NEW YORK (Reuters) - Wall Street was set to open little changed on Friday, though stocks looked likely to rack up a loss for the week, as investors were kept on their heels by uncertainty over how soon central banks will rein in their stimulus programs.
Jitters over the longevity of monetary policy around the world has roiled markets recently and nerves were stretched further this week when the Bank of Japan decided to hold policy steady. The extraordinary measures taken by policymakers to support the economy have helped fuel a rally that has boosted the S&P by nearly 15 percent this year so far.
The prospect that the accommodative stance of central banks - particularly the Federal Reserve - could be pulled bank sooner than expected has prompted traders to rethink bets that were built around that support. Stocks have fallen during three of the past four days, and heading into Friday's session, the S&P 500 is down 0.4 percent on the week.
Attention is now focused on the Fed's policy-setting meeting next week. Investors will be looking for insight into how soon the central bank will wind down its monthly $85-billion bond purchase plan.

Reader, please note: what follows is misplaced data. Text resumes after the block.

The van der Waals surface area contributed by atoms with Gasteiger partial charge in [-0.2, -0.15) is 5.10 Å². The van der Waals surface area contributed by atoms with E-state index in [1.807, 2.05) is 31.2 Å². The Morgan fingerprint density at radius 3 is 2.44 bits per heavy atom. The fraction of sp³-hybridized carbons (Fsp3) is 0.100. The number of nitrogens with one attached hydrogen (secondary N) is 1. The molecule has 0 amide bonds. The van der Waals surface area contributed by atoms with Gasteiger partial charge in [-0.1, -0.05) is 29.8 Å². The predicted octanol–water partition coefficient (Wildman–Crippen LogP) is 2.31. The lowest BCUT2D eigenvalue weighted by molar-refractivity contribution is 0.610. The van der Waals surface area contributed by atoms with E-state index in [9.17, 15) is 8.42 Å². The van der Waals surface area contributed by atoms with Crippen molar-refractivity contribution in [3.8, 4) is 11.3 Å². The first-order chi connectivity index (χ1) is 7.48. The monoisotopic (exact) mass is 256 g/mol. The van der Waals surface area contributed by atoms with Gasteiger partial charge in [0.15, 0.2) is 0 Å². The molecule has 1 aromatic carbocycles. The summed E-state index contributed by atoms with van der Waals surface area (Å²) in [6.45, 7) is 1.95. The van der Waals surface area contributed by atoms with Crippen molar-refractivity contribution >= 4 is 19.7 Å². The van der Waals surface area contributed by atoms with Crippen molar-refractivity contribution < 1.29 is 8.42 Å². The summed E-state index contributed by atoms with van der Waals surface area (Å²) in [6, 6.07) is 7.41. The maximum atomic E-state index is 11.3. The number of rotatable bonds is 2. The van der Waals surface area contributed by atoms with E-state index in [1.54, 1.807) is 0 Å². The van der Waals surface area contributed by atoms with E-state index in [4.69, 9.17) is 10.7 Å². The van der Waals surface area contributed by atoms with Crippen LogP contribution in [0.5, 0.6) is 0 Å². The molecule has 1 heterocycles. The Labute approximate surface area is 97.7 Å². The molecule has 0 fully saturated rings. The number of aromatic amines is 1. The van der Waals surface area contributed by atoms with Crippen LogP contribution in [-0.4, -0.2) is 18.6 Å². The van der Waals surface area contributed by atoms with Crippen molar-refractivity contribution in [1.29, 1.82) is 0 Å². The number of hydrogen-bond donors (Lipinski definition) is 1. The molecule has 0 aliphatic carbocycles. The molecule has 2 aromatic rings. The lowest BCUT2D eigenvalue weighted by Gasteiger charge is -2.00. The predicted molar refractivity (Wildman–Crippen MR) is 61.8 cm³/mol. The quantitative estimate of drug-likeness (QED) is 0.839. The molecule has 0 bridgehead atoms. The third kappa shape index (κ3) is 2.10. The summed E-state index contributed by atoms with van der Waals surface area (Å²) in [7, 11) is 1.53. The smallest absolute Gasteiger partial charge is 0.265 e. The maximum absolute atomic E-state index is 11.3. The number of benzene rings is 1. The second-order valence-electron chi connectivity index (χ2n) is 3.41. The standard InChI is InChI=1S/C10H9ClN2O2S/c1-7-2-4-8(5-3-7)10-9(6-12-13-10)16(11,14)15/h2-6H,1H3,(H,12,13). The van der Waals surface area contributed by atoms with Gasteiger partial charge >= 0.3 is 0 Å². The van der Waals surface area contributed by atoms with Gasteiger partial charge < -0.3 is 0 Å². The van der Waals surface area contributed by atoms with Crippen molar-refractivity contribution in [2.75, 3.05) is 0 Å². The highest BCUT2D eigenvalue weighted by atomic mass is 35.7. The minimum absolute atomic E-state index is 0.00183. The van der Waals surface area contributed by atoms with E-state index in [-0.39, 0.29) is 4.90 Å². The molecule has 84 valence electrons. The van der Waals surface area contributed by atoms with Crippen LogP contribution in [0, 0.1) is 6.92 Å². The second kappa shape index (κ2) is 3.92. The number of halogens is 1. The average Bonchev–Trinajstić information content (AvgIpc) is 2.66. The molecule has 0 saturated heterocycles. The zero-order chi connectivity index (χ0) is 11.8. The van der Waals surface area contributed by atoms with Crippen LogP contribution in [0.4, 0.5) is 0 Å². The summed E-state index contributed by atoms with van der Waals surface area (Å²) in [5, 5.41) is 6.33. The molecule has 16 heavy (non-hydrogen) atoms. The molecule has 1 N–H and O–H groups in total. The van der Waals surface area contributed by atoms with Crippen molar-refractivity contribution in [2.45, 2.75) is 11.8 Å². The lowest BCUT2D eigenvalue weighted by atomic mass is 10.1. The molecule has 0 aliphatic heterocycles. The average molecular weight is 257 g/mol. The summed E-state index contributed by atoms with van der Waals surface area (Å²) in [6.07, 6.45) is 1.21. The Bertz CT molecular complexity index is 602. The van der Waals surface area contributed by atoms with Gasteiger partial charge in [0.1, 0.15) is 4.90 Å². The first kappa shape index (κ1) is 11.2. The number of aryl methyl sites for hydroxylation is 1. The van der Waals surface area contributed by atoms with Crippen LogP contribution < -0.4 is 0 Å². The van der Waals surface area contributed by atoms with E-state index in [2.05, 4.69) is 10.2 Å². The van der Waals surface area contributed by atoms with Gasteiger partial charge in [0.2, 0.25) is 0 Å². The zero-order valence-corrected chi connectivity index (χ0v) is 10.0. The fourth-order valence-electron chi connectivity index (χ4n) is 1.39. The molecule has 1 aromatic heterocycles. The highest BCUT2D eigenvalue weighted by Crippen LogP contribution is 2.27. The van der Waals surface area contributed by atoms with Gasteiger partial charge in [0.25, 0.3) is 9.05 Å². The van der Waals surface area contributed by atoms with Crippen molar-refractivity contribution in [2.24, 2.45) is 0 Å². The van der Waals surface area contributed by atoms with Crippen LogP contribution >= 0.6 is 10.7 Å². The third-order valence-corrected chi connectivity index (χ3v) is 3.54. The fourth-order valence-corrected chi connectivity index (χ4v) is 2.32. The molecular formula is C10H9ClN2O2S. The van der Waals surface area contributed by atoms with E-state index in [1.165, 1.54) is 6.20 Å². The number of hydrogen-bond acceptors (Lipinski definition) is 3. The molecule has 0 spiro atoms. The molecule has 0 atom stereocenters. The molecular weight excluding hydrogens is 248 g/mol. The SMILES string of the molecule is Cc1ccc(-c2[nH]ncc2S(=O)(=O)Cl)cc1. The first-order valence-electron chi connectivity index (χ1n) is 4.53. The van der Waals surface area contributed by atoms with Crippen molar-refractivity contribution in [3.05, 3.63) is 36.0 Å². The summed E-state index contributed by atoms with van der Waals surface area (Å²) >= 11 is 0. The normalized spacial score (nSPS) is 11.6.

"Markets are looking at next week's Fed meeting to be the big driver in the short-term," said Kim Forrest, senior equity research analyst at Fort Pitt Capital Group in Pittsburgh.
"Bernanke has really increased the amount of transparency in the Fed's thinking," said Forrest. "This isn't going to be a jack-in-the-box surprise Fed, it's going to be a Fed that clearly indicates what it's going to do. That's why people are looking to this meeting in particular."
Economic data offered some support and futures trimmed declines after a report showed producer prices rose more than expected in May as gasoline prices rebounded, and underlying inflation pressures remained muted.
Other reports due on Friday include data on industrial production and consumer sentiment.
S&P 500 futures fell 1.4 points but were above fair value, a formula that evaluates pricing by taking into account interest rates, dividends and time to expiration on the contract. Dow Jones industrial average futures was off 12 points, and Nasdaq 100 futures lost 3.5 points.
Smith & Wesson Holding Corp's
Broadcast Music Inc (BMI), a songwriters' rights organization, is suing Pandora Media
Shares of Solarcity
(Editing by Bernadette Baum)
(c) Copyright Thomson Reuters 2013. Check for restrictions at: http://about.reuters.com/fulllegal.asp